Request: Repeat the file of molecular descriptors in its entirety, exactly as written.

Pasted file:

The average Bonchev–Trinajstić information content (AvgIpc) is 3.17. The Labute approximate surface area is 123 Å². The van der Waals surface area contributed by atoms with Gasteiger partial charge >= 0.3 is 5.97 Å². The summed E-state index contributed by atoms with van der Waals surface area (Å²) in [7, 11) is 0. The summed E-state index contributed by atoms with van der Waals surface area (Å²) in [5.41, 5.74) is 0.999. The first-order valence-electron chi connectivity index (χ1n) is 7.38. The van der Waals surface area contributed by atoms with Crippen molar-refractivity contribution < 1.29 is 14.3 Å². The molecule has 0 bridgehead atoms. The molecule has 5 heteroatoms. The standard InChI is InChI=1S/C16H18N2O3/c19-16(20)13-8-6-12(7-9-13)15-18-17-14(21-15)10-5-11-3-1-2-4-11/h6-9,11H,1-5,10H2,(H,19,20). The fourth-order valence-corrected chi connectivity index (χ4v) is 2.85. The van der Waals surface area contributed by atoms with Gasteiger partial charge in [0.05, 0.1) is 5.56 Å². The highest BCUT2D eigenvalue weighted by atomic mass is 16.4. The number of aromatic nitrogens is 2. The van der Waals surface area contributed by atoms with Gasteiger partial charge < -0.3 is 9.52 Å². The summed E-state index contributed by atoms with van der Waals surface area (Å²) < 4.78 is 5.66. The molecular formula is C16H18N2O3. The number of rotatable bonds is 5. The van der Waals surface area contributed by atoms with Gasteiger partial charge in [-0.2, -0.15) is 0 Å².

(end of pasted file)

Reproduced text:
The average Bonchev–Trinajstić information content (AvgIpc) is 3.17. The Labute approximate surface area is 123 Å². The van der Waals surface area contributed by atoms with Gasteiger partial charge >= 0.3 is 5.97 Å². The summed E-state index contributed by atoms with van der Waals surface area (Å²) in [7, 11) is 0. The summed E-state index contributed by atoms with van der Waals surface area (Å²) in [5.41, 5.74) is 0.999. The first-order valence-electron chi connectivity index (χ1n) is 7.38. The van der Waals surface area contributed by atoms with Crippen molar-refractivity contribution < 1.29 is 14.3 Å². The molecule has 0 bridgehead atoms. The molecule has 5 heteroatoms. The standard InChI is InChI=1S/C16H18N2O3/c19-16(20)13-8-6-12(7-9-13)15-18-17-14(21-15)10-5-11-3-1-2-4-11/h6-9,11H,1-5,10H2,(H,19,20). The fourth-order valence-corrected chi connectivity index (χ4v) is 2.85. The van der Waals surface area contributed by atoms with Gasteiger partial charge in [0.05, 0.1) is 5.56 Å². The highest BCUT2D eigenvalue weighted by atomic mass is 16.4. The number of aromatic nitrogens is 2. The van der Waals surface area contributed by atoms with Gasteiger partial charge < -0.3 is 9.52 Å². The summed E-state index contributed by atoms with van der Waals surface area (Å²) < 4.78 is 5.66. The molecular formula is C16H18N2O3. The number of rotatable bonds is 5. The van der Waals surface area contributed by atoms with Gasteiger partial charge in [-0.2, -0.15) is 0 Å².